Jacob Furr dealt with his tragic loss the only way he knew how. In August, his wife of three years, Christina Mosley Furr, died of cancer after a shockingly brief battle. To maintain his sanity, the Fort Worth singer-songwriter said, he began writing songs. But not at home or in a studio. No, Furr packed up his necessities and his guitar and hit the road, crossing 10 states (including Colorado, Utah, Nevada, California, Oregon, Washington, Montana, and Wyoming) and covering more than 5,000 miles.
“I left immediately after Christina’s memorial service at the beginning of September,” he said. “After so much stress I just needed to be alone and quiet for a little while. I’ve always loved driving or, as my dad called it, ‘windshield therapy.’ Driving just lets me calm my mind and focus.”
Living off savings and staying with friends and extended family members along the way, Furr penned a handful of new tunes; since his recent return, he has written a few more. “Songwriting has helped me in ways I can’t begin to understand,” he said. “All I know is that when I am writing or performing the songs now, I feel close to her.”
His plan now is to commit his new tunes to history, and to help him record and release them, he has started a crowd-funding campaign. Among other things, his $10,000 goal will cover studio fees (four days at Eagle Audio Recording Studio) and production costs. As of this writing –– only three days after his campaign, Trails & Traces, began –– he has amassed nearly $3,000. The last day to contribute is Tuesday, Feb. 4.
“I have been home-recording my albums and EPs for a few years now, but I believe that this collection of songs is incredibly special and deserves the best production I can give it,” he writes on his campaign’s homepage.
Donations can be made in amounts as small as $5 (which includes a copy of the album, also titled Trails & Traces) or as large as $100 (which includes a house show anywhere in Texas), $250 (which includes the house show and a studio visit), or $1,000 (which includes everything plus executive producer credit).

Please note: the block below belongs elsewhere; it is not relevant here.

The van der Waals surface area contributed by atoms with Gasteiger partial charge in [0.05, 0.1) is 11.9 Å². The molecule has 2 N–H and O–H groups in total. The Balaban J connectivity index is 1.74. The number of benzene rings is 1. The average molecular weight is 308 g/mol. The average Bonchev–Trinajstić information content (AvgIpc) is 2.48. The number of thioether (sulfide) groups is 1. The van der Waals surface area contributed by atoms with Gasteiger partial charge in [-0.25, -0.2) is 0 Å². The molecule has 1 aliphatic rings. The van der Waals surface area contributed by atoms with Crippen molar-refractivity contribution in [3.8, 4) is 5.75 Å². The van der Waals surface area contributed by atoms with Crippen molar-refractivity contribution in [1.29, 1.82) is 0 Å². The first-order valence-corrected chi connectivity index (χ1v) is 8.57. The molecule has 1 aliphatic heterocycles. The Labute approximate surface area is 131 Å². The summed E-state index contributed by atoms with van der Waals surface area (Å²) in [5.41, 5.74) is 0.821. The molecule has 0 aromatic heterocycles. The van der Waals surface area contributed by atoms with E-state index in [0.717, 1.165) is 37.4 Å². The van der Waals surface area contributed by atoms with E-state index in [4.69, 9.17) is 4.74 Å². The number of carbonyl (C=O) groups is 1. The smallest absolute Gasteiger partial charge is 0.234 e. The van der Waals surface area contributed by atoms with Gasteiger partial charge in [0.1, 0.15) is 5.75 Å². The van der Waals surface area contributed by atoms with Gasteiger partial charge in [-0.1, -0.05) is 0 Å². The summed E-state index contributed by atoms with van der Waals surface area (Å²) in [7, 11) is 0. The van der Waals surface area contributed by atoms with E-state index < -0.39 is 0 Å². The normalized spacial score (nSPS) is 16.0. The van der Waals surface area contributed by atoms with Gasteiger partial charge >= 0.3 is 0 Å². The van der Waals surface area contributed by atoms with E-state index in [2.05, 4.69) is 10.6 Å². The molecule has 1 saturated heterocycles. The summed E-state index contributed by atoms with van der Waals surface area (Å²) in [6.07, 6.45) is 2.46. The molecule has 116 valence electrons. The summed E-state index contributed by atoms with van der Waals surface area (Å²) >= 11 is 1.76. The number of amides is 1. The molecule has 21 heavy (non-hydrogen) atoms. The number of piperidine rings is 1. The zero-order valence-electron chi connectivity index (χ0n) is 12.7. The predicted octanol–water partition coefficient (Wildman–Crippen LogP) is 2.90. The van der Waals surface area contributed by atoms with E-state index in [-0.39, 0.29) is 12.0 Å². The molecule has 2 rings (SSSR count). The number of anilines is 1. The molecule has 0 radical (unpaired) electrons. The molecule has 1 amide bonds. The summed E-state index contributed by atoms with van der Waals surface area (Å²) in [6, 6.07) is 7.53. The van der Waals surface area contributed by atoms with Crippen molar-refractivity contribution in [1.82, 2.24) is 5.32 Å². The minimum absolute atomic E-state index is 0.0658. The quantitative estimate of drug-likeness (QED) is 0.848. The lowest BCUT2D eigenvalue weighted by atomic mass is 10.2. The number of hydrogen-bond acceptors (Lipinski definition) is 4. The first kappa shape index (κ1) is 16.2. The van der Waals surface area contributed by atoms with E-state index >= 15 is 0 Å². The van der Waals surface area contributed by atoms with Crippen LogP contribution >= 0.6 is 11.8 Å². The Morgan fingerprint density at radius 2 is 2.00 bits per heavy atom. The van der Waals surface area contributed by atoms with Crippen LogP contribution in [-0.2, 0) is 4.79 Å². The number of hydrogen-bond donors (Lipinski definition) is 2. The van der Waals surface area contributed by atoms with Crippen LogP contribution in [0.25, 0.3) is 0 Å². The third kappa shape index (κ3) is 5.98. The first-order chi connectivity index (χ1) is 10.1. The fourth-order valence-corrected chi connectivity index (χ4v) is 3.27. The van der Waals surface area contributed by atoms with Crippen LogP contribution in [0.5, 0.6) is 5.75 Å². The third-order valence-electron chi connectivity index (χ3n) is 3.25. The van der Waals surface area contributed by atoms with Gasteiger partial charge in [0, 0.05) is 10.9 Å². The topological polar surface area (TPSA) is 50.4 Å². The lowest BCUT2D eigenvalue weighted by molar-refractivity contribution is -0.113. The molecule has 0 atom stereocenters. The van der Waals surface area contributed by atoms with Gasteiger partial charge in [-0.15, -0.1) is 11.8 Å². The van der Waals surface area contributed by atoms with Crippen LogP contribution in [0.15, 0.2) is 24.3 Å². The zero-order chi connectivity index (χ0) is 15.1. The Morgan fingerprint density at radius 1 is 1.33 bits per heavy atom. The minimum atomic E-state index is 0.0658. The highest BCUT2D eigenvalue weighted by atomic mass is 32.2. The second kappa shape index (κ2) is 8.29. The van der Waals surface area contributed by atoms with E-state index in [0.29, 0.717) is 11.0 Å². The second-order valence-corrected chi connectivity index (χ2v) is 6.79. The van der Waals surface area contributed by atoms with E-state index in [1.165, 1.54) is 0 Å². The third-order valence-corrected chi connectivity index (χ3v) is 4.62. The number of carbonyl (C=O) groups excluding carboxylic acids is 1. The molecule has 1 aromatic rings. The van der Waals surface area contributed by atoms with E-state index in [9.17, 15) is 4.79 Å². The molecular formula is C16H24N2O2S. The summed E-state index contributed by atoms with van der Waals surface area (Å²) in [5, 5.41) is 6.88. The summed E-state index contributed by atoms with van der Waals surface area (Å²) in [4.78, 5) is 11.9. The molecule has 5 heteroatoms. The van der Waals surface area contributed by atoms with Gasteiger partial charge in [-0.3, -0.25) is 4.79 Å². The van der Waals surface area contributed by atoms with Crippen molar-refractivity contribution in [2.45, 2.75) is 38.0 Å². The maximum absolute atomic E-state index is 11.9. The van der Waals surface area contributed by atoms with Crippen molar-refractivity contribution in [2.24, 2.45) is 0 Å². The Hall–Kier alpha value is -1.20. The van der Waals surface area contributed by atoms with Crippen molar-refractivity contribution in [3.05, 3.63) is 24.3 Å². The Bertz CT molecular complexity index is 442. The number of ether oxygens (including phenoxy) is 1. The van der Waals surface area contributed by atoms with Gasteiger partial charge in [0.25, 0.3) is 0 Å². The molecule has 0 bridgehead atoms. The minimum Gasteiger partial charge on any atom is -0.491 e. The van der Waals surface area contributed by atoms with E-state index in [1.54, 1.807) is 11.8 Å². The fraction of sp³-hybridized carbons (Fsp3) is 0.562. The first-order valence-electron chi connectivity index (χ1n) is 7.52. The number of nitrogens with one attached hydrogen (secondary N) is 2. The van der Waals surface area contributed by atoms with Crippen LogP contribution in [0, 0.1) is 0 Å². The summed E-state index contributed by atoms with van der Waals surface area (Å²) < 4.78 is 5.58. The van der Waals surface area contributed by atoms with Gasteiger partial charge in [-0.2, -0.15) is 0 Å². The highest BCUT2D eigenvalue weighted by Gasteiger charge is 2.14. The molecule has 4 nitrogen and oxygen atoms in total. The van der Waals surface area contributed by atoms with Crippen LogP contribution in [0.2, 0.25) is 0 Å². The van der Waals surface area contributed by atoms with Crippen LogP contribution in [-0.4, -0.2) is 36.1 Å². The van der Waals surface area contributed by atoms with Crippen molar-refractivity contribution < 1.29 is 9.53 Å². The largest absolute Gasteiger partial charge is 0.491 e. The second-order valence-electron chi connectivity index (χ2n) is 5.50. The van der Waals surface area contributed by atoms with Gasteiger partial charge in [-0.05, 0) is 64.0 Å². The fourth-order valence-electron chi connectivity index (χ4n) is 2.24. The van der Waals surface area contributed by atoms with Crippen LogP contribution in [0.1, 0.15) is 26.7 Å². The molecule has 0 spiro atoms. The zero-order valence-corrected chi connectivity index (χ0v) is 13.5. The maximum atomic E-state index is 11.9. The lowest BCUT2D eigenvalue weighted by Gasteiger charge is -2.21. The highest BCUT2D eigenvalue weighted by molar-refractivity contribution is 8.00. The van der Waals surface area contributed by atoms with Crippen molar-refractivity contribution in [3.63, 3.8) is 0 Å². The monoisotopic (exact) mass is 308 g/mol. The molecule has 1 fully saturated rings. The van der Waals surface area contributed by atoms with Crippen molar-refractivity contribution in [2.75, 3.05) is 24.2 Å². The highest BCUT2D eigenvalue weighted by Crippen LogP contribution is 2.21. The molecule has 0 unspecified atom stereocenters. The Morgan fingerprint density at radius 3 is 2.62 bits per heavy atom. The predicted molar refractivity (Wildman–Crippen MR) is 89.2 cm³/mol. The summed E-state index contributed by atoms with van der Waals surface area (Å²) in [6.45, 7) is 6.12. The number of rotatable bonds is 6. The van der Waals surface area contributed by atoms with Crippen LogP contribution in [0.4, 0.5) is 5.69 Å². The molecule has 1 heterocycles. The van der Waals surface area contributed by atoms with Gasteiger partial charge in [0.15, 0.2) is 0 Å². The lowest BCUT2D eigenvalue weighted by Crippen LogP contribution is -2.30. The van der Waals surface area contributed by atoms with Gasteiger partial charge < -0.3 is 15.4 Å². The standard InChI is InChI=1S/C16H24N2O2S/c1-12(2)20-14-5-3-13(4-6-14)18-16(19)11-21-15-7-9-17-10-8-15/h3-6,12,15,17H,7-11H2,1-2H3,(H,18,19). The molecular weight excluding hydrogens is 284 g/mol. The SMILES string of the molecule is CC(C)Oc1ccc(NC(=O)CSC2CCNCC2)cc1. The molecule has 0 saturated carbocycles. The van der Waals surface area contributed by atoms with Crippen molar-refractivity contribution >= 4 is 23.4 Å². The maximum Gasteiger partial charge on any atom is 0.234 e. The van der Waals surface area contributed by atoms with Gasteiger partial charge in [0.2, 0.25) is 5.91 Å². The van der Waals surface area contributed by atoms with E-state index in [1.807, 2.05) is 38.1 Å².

“I am asking for your help because I don’t believe that art is created in a vacuum,” he writes. “It is made in the context of a community and is formed by the sharing of experiences. Therefore, the expression of loss does not just come from artists like myself. Loss is a universal experience and we need to be able to be honest about how it feels and how it changes us. Music gives us a way to share that. I want to share these songs and this experience with you.”
Furr said that even if he doesn’t reach his goal, he still will go forward with the album. “If we don’t make the full $10,000, we still keep whatever we make,” he said. “I’m anticipating making the full amount, but if we don’t, yes, I’ll just find another way to get it made.”
Christina, he said, is still his inspiration. “I’m taking one of the biggest leaps of faith in my life asking for your help to fund this album, but [Christina’s] love taught me to not fear the call of my dreams and to trust the love of friends and family,” Furr writes. “She gave me the courage to pursue the music that had been calling my whole life. … I don’t know that it will be anything more than a shared time of grieving, celebration of love, and holding of hope. But I think to make this record for those reasons would be enough.”
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